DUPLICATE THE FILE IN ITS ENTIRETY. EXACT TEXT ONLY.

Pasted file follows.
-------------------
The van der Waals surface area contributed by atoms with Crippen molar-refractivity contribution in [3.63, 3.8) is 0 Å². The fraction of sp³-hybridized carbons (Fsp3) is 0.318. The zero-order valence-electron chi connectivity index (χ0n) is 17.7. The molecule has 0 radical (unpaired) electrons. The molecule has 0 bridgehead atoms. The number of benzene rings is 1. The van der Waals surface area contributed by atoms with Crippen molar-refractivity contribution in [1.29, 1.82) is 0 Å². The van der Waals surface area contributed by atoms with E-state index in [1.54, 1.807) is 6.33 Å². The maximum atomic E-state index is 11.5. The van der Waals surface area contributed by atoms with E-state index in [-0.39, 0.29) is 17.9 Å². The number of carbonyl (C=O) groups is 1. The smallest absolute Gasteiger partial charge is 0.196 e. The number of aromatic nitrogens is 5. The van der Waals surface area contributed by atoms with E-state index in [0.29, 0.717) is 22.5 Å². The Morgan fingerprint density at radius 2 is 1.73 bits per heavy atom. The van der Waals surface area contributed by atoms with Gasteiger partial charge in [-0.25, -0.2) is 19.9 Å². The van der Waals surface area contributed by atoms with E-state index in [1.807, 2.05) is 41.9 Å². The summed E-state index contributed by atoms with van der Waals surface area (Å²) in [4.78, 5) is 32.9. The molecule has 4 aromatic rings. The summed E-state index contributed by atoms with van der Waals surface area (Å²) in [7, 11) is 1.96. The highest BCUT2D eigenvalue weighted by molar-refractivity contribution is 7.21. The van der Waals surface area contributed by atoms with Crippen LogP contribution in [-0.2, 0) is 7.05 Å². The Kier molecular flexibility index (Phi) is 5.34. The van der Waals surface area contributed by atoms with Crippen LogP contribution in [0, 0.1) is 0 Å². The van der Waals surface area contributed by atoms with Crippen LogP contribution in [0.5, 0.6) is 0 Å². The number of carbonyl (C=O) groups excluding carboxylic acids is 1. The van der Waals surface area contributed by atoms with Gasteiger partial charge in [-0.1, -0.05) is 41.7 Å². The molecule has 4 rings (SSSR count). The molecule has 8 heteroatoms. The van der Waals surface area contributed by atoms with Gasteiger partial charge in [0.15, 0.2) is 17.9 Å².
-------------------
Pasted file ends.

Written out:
The van der Waals surface area contributed by atoms with Crippen molar-refractivity contribution in [3.63, 3.8) is 0 Å². The fraction of sp³-hybridized carbons (Fsp3) is 0.318. The zero-order valence-electron chi connectivity index (χ0n) is 17.7. The molecule has 0 radical (unpaired) electrons. The molecule has 0 bridgehead atoms. The number of benzene rings is 1. The van der Waals surface area contributed by atoms with Crippen molar-refractivity contribution in [1.29, 1.82) is 0 Å². The van der Waals surface area contributed by atoms with E-state index in [1.54, 1.807) is 6.33 Å². The maximum atomic E-state index is 11.5. The van der Waals surface area contributed by atoms with E-state index in [-0.39, 0.29) is 17.9 Å². The number of carbonyl (C=O) groups is 1. The smallest absolute Gasteiger partial charge is 0.196 e. The number of aromatic nitrogens is 5. The van der Waals surface area contributed by atoms with E-state index in [0.29, 0.717) is 22.5 Å². The Morgan fingerprint density at radius 2 is 1.73 bits per heavy atom. The van der Waals surface area contributed by atoms with Gasteiger partial charge in [-0.25, -0.2) is 19.9 Å². The van der Waals surface area contributed by atoms with E-state index in [1.807, 2.05) is 41.9 Å². The summed E-state index contributed by atoms with van der Waals surface area (Å²) in [4.78, 5) is 32.9. The molecule has 4 aromatic rings. The summed E-state index contributed by atoms with van der Waals surface area (Å²) in [7, 11) is 1.96. The highest BCUT2D eigenvalue weighted by molar-refractivity contribution is 7.21. The van der Waals surface area contributed by atoms with Crippen LogP contribution in [-0.2, 0) is 7.05 Å². The Kier molecular flexibility index (Phi) is 5.34. The van der Waals surface area contributed by atoms with Crippen LogP contribution in [0, 0.1) is 0 Å². The van der Waals surface area contributed by atoms with Crippen LogP contribution in [0.5, 0.6) is 0 Å². The number of carbonyl (C=O) groups excluding carboxylic acids is 1. The van der Waals surface area contributed by atoms with Gasteiger partial charge in [-0.1, -0.05) is 41.7 Å². The molecule has 4 rings (SSSR count). The molecule has 8 heteroatoms. The van der Waals surface area contributed by atoms with Gasteiger partial charge in [0.15, 0.2) is 17.9 Å².